Weeks after securing his controversial exit from North Melbourne, 2021 No.1 draft pick Jason Horne-Francis is set to undergo leg surgery.
Horne-Francis was acquired by Port Adelaide in a four-team deal that went down to the wire during the trade period, with the Kangaroos getting back several high draft picks this season in exchange.
It was revealed on Saturday that Horne-Francis had been battling a painful problem which required the arteries behind his knees to be decompressed.
Though the Power said they had been aware of the issue when he was medically examined prior to the trade, it was enough to cause some alarm bells among fans.
Fortunately, the Power expect Horne-Francis to be fit to start the season, however it is uncertain how much time he may miss in pre-season training.
Originally from South Australia, Horne-Francis expressed a desire to be traded from North Melbourne after just one year with the club - albeit a tumultuous one in which coach David Noble was sacked mid-season and the 19-year-old was dropped for disciplinary reasons.
"When the club committed to pursuing Jason during the trade period, we were made aware he had been managing ongoing, at times debilitating, pain in both calves and feet throughout the 2022 season," Port's head of medical services Tim O'Leary said.
"Our subsequent investigation revealed he had significant compression of the arteries in the back of his knees, causing blockage to the blood flow to his lower legs.
"Following consultation with numerous specialists ... we decided it was best for Jason's health, and ongoing football performance, that he have the surgery now to release the pressure on the arteries and restore normal blood flow to his lower legs.
"He is now recovering well ....with a view to being ready to play in the 2023 season opener."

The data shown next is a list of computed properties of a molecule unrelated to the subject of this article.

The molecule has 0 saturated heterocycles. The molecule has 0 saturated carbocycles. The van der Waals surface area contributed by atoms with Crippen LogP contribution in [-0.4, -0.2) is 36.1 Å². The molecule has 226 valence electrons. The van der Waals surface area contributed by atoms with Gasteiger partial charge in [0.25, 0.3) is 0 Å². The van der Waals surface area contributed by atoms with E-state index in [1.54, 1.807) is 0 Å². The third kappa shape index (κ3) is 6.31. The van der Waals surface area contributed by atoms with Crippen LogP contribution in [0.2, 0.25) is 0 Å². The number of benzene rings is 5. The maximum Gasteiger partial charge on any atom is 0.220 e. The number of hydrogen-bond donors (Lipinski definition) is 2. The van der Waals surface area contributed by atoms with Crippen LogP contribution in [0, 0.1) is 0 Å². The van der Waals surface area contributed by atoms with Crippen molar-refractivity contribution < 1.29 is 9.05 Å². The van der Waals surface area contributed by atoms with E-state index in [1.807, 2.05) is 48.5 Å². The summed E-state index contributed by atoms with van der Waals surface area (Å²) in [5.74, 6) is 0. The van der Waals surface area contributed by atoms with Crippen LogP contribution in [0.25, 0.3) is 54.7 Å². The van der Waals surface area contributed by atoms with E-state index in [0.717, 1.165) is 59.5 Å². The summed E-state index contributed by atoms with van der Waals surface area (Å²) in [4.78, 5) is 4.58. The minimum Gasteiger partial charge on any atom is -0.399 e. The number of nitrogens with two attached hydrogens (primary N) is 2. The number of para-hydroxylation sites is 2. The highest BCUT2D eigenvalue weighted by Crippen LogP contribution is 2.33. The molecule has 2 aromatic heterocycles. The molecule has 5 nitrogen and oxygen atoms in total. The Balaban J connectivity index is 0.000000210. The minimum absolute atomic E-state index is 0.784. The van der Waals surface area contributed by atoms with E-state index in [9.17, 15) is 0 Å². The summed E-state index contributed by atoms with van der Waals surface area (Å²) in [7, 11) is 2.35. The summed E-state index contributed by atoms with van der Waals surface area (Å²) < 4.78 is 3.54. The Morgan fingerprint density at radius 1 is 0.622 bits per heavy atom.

North Melbourne move on from Horne-Francis amid Clarkson investigation
North Melbourne have endured a difficult season, capped both by Horne-Francis' trade demand and the emerging controversy surrounding recently hired head coach Alastair Clarkson.
Clarkson stood down soon after he was announced as Kangaroos coach after allegations of racial discrimination emerged against he and Brisbane coach Chris Fagan relating to their time working together at Hawthorn from the mid-2000s.
The claims centre on Clarkson's time at Hawthorn, with his then-football manager Fagan and former welfare manager Jason Burt also named in an ABC report alleging racist behaviour at the Hawks between 2008-16.
Clarkson, Burt and Fagan, who took leave from his role as the Brisbane coach when the allegations became public last month, deny any wrongdoing.
Clarkson returned from overseas on Monday night and said he was looking forward to telling his side of the story in the saga.
The Kangaroos said in a statement on Wednesday their board had decided Clarkson, who coached Hawthorn to four premierships, should start as planned.
Like Fagan, he originally announced he would stand aside when the claims were made.
North president Sonja Hood is confident Clarkson can do his job while he cooperates with the investigation.
"We support the process to provide a voice for all parties. That includes former Hawthorn players and their families, as well as former coaches and staff, including Alastair," Hood said.
"The board came to its decision after consulting with a range of stakeholders."
Brisbane's board approved Fagan's return on Tuesday night.
Meanwhile, Hawthorn president Jeff Kennett said the club had been in contact with the families involved to understand their issues.
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